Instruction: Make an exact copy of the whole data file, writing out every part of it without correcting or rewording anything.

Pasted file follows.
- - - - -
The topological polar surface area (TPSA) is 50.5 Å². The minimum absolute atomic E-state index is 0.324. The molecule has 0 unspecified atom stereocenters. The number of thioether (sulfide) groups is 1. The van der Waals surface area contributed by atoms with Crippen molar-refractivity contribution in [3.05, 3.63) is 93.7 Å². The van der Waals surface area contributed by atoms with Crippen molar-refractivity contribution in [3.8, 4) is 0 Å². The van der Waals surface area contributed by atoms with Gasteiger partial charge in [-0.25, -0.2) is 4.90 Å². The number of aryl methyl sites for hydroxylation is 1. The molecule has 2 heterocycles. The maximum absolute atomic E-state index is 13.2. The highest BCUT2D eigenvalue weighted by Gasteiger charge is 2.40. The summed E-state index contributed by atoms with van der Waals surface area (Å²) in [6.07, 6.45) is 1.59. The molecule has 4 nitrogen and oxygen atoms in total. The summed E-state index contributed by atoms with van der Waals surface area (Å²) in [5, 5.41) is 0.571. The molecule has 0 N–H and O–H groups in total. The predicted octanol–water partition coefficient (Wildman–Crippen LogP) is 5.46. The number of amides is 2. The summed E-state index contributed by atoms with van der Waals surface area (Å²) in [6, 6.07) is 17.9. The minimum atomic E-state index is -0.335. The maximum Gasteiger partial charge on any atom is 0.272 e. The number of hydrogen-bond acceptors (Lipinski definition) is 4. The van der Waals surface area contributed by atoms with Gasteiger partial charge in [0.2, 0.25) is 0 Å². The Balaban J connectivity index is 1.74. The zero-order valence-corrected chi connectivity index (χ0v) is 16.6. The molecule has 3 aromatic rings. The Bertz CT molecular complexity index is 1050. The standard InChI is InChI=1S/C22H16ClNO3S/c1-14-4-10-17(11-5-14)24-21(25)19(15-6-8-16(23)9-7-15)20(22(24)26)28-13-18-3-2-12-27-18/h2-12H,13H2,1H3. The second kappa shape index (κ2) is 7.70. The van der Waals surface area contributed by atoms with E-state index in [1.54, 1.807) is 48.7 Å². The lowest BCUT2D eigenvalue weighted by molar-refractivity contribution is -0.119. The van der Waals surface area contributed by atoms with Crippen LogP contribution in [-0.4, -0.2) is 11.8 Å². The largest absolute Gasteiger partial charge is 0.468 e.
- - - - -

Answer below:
The topological polar surface area (TPSA) is 50.5 Å². The minimum absolute atomic E-state index is 0.324. The molecule has 0 unspecified atom stereocenters. The number of thioether (sulfide) groups is 1. The van der Waals surface area contributed by atoms with Crippen molar-refractivity contribution in [3.05, 3.63) is 93.7 Å². The van der Waals surface area contributed by atoms with Crippen molar-refractivity contribution in [3.8, 4) is 0 Å². The van der Waals surface area contributed by atoms with Gasteiger partial charge in [-0.25, -0.2) is 4.90 Å². The number of aryl methyl sites for hydroxylation is 1. The molecule has 2 heterocycles. The maximum absolute atomic E-state index is 13.2. The highest BCUT2D eigenvalue weighted by Gasteiger charge is 2.40. The summed E-state index contributed by atoms with van der Waals surface area (Å²) in [6.07, 6.45) is 1.59. The molecule has 4 nitrogen and oxygen atoms in total. The summed E-state index contributed by atoms with van der Waals surface area (Å²) in [5, 5.41) is 0.571. The molecule has 0 N–H and O–H groups in total. The predicted octanol–water partition coefficient (Wildman–Crippen LogP) is 5.46. The number of amides is 2. The summed E-state index contributed by atoms with van der Waals surface area (Å²) in [6, 6.07) is 17.9. The minimum atomic E-state index is -0.335. The maximum Gasteiger partial charge on any atom is 0.272 e. The number of hydrogen-bond acceptors (Lipinski definition) is 4. The van der Waals surface area contributed by atoms with Gasteiger partial charge in [0.2, 0.25) is 0 Å². The Balaban J connectivity index is 1.74. The zero-order valence-corrected chi connectivity index (χ0v) is 16.6. The molecule has 3 aromatic rings. The Bertz CT molecular complexity index is 1050. The standard InChI is InChI=1S/C22H16ClNO3S/c1-14-4-10-17(11-5-14)24-21(25)19(15-6-8-16(23)9-7-15)20(22(24)26)28-13-18-3-2-12-27-18/h2-12H,13H2,1H3. The second kappa shape index (κ2) is 7.70. The van der Waals surface area contributed by atoms with E-state index in [1.54, 1.807) is 48.7 Å². The lowest BCUT2D eigenvalue weighted by molar-refractivity contribution is -0.119. The van der Waals surface area contributed by atoms with Crippen LogP contribution in [-0.4, -0.2) is 11.8 Å². The largest absolute Gasteiger partial charge is 0.468 e.